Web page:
“Spillover”, “contagion”, “transmission”, etc. etc.
All the usual buzzwords have been bandied about this week as market participants scramble to assess the who, what, when, where and why when it comes to exposure to Turkey’s worsening currency crisis.
We know some European lenders are at risk. One of the catalysts for Friday’s bloodbath in the lira was a Financial Times article that suggested the ECB is concerned about BBVA, UniCredit and BNP Paribas in the context of Turkey. That tanked the euro. CDS spreads for BBVA and UniCredit hit their widest levels since the late May turmoil in Italy.
Opinions vary on just how much spillover risk there is for European financials. Generally speaking, analysts seem somewhat sanguine, but the Stoxx 600 Banks index has taken a fresh leg lower of late and is now basically in a bear market.
“In our view, the potential impact on BBVA is likely to be the largest, partly because BBVA fully consolidates Garanti, even though it owns just below 50% of the Turkish bank [and] a large proportion of its earnings come from Turkey, which contributed 18% of group operating profit in 1H18”, BofAML writes, in a note assessing the exposure of the three banks flagged in the FT post. They go on to say the following about UniCredit:
Unicredit owns about 41% of Yapi Kredi through a complex JV structure. Unlike Garanti, Yapi Kredi is equity accounted and as a result, its contribution to the group’s P&L is entirely through dividend income and less than 2% of revenues. We note Yapi Kredi has capital metrics below average, even after the recent rights issue. The book value of the Yapi Kredi investment was about €2.3bn at end-2017.
On Monday, amid the malaise in Turkish banks, we talked quite a bit about Yapi Kredi, noting that the lender’s 2026s have lost 30 cents on the dollar in the past week alone.
There’s also concern that the turmoil in Turkey could hit Gulf banks. Those interested in more color on that are encouraged to check out “Gulf Banks Dive As Fallout From Turkey’s Currency Crisis Spreads“. Suffice to say there’s contagion risk to a number of GCC banks including Kuwait Finance House, National Commercial Bank (in Saudi Arabia), and Qatar National Bank which is the largest stakeholder in Turkey’s QNB Finansbank.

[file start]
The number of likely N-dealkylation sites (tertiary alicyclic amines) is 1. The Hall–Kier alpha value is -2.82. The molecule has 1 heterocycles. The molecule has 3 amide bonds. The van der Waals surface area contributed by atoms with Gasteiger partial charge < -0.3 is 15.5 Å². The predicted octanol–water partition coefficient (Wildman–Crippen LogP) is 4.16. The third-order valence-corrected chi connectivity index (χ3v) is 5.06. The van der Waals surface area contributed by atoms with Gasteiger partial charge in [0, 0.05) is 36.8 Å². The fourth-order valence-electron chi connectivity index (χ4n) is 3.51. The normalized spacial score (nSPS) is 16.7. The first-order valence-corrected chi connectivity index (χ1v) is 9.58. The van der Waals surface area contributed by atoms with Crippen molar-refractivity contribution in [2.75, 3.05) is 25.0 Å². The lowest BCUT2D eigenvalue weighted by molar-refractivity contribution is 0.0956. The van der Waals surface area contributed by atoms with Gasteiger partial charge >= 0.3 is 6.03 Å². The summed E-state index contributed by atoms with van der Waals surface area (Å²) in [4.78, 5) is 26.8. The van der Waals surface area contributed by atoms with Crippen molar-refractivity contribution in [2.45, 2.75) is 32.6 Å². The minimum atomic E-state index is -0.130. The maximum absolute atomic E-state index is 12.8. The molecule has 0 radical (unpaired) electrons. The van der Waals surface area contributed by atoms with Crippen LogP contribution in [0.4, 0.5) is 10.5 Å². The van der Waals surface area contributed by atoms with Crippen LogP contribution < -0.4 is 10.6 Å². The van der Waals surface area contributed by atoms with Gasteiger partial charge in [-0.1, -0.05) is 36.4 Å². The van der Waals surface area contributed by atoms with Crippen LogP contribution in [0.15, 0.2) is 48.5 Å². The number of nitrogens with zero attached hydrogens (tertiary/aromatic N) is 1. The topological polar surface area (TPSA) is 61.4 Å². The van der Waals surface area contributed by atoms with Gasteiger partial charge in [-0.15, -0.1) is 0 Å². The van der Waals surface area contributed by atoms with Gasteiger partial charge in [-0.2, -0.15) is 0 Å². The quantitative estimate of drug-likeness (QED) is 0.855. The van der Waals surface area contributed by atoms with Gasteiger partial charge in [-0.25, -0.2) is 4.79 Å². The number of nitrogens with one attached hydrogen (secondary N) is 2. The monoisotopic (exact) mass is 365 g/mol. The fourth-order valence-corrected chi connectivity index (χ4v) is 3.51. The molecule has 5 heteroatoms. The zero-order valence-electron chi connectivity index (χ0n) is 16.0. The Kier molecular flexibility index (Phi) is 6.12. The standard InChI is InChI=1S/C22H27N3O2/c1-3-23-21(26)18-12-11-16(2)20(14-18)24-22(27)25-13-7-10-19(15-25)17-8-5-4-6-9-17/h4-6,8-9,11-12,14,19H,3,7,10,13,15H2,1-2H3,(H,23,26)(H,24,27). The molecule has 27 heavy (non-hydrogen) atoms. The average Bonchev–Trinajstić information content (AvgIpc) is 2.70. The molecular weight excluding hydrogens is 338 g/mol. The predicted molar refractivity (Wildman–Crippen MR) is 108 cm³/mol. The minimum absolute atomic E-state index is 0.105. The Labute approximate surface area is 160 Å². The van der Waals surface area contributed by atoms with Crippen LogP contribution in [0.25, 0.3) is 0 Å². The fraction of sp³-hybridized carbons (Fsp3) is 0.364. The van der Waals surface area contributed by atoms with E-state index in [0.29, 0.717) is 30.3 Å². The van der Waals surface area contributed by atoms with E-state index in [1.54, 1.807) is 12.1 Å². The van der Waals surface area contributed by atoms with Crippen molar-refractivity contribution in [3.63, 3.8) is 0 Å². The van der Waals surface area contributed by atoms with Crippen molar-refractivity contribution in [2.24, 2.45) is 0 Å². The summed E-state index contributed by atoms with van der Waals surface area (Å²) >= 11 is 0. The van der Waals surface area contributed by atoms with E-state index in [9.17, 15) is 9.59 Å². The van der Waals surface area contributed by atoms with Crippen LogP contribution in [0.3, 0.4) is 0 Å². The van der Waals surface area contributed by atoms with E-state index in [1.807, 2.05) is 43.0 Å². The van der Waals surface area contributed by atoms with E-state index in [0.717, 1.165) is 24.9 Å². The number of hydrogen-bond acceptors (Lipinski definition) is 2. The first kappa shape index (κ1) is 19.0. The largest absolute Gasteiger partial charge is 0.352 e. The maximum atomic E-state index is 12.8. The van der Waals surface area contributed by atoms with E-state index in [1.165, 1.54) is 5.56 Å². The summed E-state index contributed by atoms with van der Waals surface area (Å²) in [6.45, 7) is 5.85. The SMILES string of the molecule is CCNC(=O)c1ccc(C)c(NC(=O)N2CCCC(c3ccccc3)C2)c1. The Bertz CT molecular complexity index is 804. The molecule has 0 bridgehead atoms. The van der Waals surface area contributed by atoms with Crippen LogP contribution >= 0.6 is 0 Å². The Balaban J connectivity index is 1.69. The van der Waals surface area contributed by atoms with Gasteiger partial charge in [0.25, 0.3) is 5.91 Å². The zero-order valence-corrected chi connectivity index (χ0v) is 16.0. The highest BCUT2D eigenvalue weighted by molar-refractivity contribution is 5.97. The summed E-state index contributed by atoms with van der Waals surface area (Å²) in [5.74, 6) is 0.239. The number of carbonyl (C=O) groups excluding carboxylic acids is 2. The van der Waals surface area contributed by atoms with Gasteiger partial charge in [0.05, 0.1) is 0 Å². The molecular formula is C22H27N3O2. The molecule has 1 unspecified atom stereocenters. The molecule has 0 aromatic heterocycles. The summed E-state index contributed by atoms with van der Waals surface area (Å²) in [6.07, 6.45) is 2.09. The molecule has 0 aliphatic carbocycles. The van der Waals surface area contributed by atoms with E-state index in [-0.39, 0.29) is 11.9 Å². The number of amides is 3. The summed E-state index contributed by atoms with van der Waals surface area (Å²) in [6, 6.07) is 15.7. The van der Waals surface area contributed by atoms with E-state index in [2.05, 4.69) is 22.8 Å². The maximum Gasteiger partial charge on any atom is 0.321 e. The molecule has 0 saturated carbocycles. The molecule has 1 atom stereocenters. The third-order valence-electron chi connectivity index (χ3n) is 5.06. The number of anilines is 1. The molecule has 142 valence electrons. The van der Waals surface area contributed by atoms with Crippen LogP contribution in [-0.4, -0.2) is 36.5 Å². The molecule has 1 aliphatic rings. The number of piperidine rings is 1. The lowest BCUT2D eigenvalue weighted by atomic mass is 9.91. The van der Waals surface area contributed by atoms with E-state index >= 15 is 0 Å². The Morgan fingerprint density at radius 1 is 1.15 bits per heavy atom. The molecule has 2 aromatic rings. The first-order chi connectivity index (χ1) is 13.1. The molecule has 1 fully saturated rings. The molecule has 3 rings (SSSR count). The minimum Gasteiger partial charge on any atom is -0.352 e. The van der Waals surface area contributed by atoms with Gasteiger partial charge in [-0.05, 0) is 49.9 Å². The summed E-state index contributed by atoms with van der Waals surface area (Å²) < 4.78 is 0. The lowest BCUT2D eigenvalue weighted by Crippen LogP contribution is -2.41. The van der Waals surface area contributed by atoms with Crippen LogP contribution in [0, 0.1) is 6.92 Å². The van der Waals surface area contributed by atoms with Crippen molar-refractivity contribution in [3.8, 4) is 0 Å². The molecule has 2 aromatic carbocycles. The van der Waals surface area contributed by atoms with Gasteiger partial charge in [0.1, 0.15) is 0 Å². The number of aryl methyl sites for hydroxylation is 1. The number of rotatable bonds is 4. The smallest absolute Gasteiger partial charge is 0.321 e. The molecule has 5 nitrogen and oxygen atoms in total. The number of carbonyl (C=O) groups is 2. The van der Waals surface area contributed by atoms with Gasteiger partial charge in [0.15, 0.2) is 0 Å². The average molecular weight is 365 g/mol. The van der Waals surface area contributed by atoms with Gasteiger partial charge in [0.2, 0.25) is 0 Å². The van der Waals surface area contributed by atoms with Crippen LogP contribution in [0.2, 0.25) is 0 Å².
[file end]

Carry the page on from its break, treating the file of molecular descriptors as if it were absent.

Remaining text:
And then there’s obviously the risk that Turkey’s woes create a crisis of confidence in the rest of the EM space, which is already laboring under the threat of an unapologetic Jerome Powell and a dollar that looks like it has no choice but to rise.
That said, Credit Suisse’s Mandy Xu was out on Tuesday noting that according to implied vol. on EEM, which is sitting right at its five-year average, traders aren’t pricing in much in the way of fear.
Meanwhile, Goldman is out with a new piece that takes a look at “a simple gauge of what cross-asset spillovers there may have been from the TRY last week.” Specifically, the bank “compares implied returns using previous 3-month TRY/USD betas with actual returns.” Here’s the visual documenting the results:
Basically, havens outperformed their implied returns vis-a-vis the lira last week, while risk underperformed. Goldman goes on to note that “previous 3m betas to TRY/USD remain low relative to history” despite the fact that the situation was escalating well before the Andrew Brunson drama served as gasoline on the fire.
“This might signal that investors had little concern about systemic risks prior to last week”, the bank concludes.
Ultimately, it’s still an open question: to spillover or not to spillover?
On the “bright” side, if Turkey does descend into outright chaos, it would given Jerome Powell some plausible deniability when it comes to taking a pause on rate hikes without being accused of pandering to Donald Trump and his express desire for a weaker dollar.